BY GABE COHN
Imagine: From the time you could walk you held a bat and a glove in your hands and dreamed of playing Major League Baseball. Throughout your childhood, you played in travel leagues, got private coaching and worked endlessly to get better. Once you got to high school, you were immediately the best player on your team and were instilled with the confidence to lead your team to a state title.
You were heavily recruited by several colleges that have top-notch programs. At a top program in the country, you have a solid college career which included winning a national championship and a batting title. After graduation, you enter the draft, get drafted somewhere in the middle rounds, and immediately go to short-season ball in the MLB organization’s farm-system.
After a position change, you find yourself stuck in the farm-system because of the talent on the big league roster. For years to come you endure long bus rides and constant scenery changes, as you move from team to team until your dream is finally realized.
This story mirrors a lot of minor league players’ stories and to this day a lot of those who had aspirations of playing in the big leagues are still climbing the mountain that is the MLB farm-system.
It’s hard for every athlete to reach the highest level of competition in their respective sports but for baseball players, it might be the hardest to reach that plateau. In basketball and football, once drafted, players are immediately thrown into the professional ranks, whereas baseball players who are drafted get sent straight to the minor leagues.
That’s not the only reason why it’s hard to make it to the big leagues. In the MLB First-Year Player Draft there are 40 rounds and players who range from high school graduates to college graduates. In baseball, no rule exists that limits players from entering the draft straight out of high school, whereas in the NBA (after one year of college) and the NFL (after two years of college) there are restrictions for those who want to enter the draft.
The combination of 40 rounds, a ton of talented players and the tedious structure of the MLB farm-system makes it hard for the average player to make it all the way to the top.
Each MLB organization’s farm-system consists of a short-season team, an Arizona Fall League Team, a Single-A Full team, a Single-A Advanced team, a Double-A Team, and a Triple-A team. In total there are 246 minor league teams throughout 30 Major League farm-systems which house about 30 players a piece. That’s a staggering amount of players and all of them are fighting for one of only 25 spots on a big league roster.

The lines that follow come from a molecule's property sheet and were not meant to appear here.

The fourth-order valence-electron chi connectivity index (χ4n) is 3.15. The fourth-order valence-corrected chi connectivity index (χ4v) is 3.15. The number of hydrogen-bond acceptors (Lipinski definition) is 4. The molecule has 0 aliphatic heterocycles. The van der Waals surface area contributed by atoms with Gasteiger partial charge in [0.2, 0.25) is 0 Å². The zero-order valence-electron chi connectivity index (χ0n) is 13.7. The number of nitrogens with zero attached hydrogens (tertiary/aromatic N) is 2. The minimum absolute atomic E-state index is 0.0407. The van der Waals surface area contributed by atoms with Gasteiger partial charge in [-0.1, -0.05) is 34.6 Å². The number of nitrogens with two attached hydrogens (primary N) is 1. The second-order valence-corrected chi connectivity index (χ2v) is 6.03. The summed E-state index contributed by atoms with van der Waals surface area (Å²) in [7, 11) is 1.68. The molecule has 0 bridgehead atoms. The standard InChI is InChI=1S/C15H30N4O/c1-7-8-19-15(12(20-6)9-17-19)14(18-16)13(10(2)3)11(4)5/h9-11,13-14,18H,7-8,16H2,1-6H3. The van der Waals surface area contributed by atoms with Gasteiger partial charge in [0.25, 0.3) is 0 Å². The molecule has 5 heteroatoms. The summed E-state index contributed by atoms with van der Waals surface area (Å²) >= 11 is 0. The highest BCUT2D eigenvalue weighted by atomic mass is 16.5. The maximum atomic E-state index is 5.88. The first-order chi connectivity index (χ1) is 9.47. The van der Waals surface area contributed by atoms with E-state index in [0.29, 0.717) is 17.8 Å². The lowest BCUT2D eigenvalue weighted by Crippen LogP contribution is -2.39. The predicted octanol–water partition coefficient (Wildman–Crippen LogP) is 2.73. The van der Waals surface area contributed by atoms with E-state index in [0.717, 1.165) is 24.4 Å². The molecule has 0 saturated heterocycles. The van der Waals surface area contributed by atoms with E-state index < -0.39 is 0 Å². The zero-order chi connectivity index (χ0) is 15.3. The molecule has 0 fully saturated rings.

For former UT Spartan third baseman Nick Flair, the difficulty of making a roster became a real obstacle during his transition after college.
“I’ve had a lot of ups and downs since I was drafted,” Flair said. “After the draft I got the call to report to camp to fight for a low-A spot with 3-5 guys who were all going for the one spot available. After I didn’t get one of those spots I packed and unpacked my bags a lot and traveled a lot through the system.”
Through all of the hardships, so far, Flair has leaned on former Spartans Andrew Amaro, Stephen Dezzi and his former coach Joe Urso to help him.
“We (Amaro, Dezzi, and Flair) all became extremely close on a totally different level than we did the year before when we played for Coach Urso,” Flair said. “It was nice, especially because Amaro and I were far away from home. It was nice having a father-like figure like Coach Urso and his wife Mrs. Julie treat us so well. I know those relationships will last me a lifetime.”
A lot of young players, like Flair, return to their colleges/high schools during the offseason to rekindle relationships and further improve their games. That sense of familiarity helps young players cope with the massive transition and gives them an opportunity to learn more from their former coaches and teammates.
The fear of the transition and not making it to the major leagues hangs over young players throughout their minor league career, but what scares the players even more is the fear of a potential injury that could derail their career. Since any one of these players’ careers can end from an injury, they know their dream could always end tomorrow.
“Baseball doesn’t need any one person to continue, but the people that love and play the game need baseball,” Dezzi said. “You can’t take a single day for granted because, once you get to the professional level, any day could be your last. It’s good to find the right balance of confidence and humbleness, but, no matter what, the most important thing is to be a good teammate and enjoy yourself while you play.”
Through all of the ups and downs, minor-leaguers work extremely hard to move up through their organization’s respected farm-system. Through injuries, demotions and constant travel, they continue to be as determined as anyone in any non-sport occupation.
The MLB may be the hardest major league sport level to reach, but minor league baseball at least gives a ton of players from smaller countries and those who are craving to make it a chance to fight for a spot each and every year.